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$f(z)$ is analytic in the unit circle, and $u=\mathrm{Re}(f), v=\mathrm{Im}(f)$.

Please prove that if $u(0)=v(0)$, then $\int_0^{2\pi}(u(re^{i\theta}))^2d\theta=\int_0^{2\pi}(v(re^{i\theta}))^2d\theta$ for every $0<r<1$.

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up vote 0 down vote accepted

Answer to the original question:

If $f(z) = 1$, then $\int_0^{2\pi}(u(re^{i\theta}))^2d\theta=2 \pi$, $\int_0^{2\pi}(v(re^{i\theta}))^2d\theta = 0$, so it cannot be true.

Answer to the updated question:

Let $g(z) = f(z)-f(0)$. The power series for $g$ shows that $\eta(z) = \frac{g(z)}{z}$ and $\phi(z) = \frac{g^2(z)}{z}$ have a removable singularity at $z=0$, and hence may be taken to be analytic on $B(0,1)$.

Letting $\gamma(\theta) = r e^{i\theta}$, with $r\in (0,1)$ we have $\int_\gamma \eta = 0$ and $\int_\gamma \phi = 0$.

Since $\int_\gamma \frac{h(z)}{z} d z = 0$ is equivalent to $\int_0^{2 \pi} h(re^{i \theta}) d \theta = 0$, we have $\int_0^{2 \pi} g(re^{i \theta}) d \theta = 0$ and $\int_0^{2 \pi} g^2(re^{i \theta}) d \theta = 0$.

Expanding these gives $\int_0^{2 \pi} f(re^{i \theta}) d \theta = 2 \pi f(0)$, and $\int_0^{2 \pi} f^2(re^{i \theta}) d \theta = \int_0^{2 \pi} (g^2(re^{i \theta}) +f(0)g(re^{i \theta}) + f^2(0)) d \theta =2\pi f^2(0)$. Since $u(0) = v(0)$, we see that $2\pi f^2(0) = -4 \pi i u^2(0)$, which is purely imaginary, and hence $\text{Re} (\int_0^{2 \pi} f^2(re^{i \theta}) d \theta) = 0$.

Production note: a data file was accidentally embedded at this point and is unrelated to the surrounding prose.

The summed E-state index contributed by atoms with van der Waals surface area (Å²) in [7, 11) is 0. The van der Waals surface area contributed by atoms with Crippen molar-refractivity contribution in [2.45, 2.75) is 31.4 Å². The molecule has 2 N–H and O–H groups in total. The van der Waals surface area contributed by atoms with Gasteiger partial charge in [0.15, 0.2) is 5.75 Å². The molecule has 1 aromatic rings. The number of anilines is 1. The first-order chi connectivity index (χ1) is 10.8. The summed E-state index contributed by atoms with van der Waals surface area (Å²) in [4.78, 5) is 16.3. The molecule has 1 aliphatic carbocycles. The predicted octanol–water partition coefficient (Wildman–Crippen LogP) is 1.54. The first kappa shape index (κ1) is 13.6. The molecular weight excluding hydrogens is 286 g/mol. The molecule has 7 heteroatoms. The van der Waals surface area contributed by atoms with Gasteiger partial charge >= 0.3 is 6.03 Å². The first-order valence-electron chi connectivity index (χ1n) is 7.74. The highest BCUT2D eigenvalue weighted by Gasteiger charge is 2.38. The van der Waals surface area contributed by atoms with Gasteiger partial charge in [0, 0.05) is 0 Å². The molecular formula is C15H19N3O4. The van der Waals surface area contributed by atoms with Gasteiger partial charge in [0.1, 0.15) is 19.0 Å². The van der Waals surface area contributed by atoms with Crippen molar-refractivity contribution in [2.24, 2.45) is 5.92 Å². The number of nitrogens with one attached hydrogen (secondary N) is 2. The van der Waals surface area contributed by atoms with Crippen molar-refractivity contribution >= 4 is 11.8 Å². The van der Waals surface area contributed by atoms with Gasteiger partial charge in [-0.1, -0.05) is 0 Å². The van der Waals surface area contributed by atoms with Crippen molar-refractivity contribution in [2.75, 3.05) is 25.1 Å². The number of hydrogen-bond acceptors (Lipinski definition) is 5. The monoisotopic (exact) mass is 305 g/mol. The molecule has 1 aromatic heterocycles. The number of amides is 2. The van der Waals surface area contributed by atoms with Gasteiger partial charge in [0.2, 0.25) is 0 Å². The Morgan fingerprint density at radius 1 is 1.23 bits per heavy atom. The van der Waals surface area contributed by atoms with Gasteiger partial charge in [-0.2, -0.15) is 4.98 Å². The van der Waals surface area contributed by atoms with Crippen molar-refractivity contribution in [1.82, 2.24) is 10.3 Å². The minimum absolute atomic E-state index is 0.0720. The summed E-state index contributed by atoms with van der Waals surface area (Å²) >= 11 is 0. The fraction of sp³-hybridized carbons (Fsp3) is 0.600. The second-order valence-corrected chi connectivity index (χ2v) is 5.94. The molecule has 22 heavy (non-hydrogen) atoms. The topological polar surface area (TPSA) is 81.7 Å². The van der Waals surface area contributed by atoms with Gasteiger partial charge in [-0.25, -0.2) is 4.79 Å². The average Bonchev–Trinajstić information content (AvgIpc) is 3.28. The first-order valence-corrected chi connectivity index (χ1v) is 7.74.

Since $\text{Re}(f^2(r e^{i\theta})) = u^2(r e^{i\theta})-v^2(r e^{i\theta})$, we conclude that $\int_0^{2 \pi} u^2(r e^{i\theta}) d \theta = \int_0^{2 \pi} v^2(r e^{i\theta}) d \theta$.

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Sorry, I corrected the question. – Ran Kashtan Dec 30 '12 at 18:27
That condition was added later, @julien – DonAntonio Dec 30 '12 at 18:29
I think questions & answers should have version numbers, and comments include the relevant version :-). – copper.hat Dec 30 '12 at 18:32
Yes, this is one of the serious flaws in this site... – DonAntonio Dec 30 '12 at 18:42
So... Are there any answers :)? – Ran Kashtan Dec 30 '12 at 19:12

Since $f^2$ is analytic, its real part $Re\:f^2=u^2-v^2$ is harmonic.

In particular, $Re\: f$ has the Mean Value Property at $0$. This yields, for every $0<r<1$: $Re\:f(0)=\frac{1}{2\pi} \int_0^{2\pi} Re\:f(re^{i\theta})d\theta$.

Now since $Re\:f(0)=u^2(0)-v^2(0)=0$, this implies $\int_0^{2\pi} (u^2(re^{i\theta})-v^2(re^{i\theta}))d\theta=0$. And the result follows.

PS: For a statement and a proof of the Mean Value Property for harmonic functions, see Theorem 4 here, for instance:

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Can you please expand more? – Ran Kashtan Dec 30 '12 at 20:08
@Eliran Done. Do you need more details? – 1015 Dec 30 '12 at 20:18
Yes please, we didn't learn about harmonic function in this stage :) – Ran Kashtan Dec 31 '12 at 22:30

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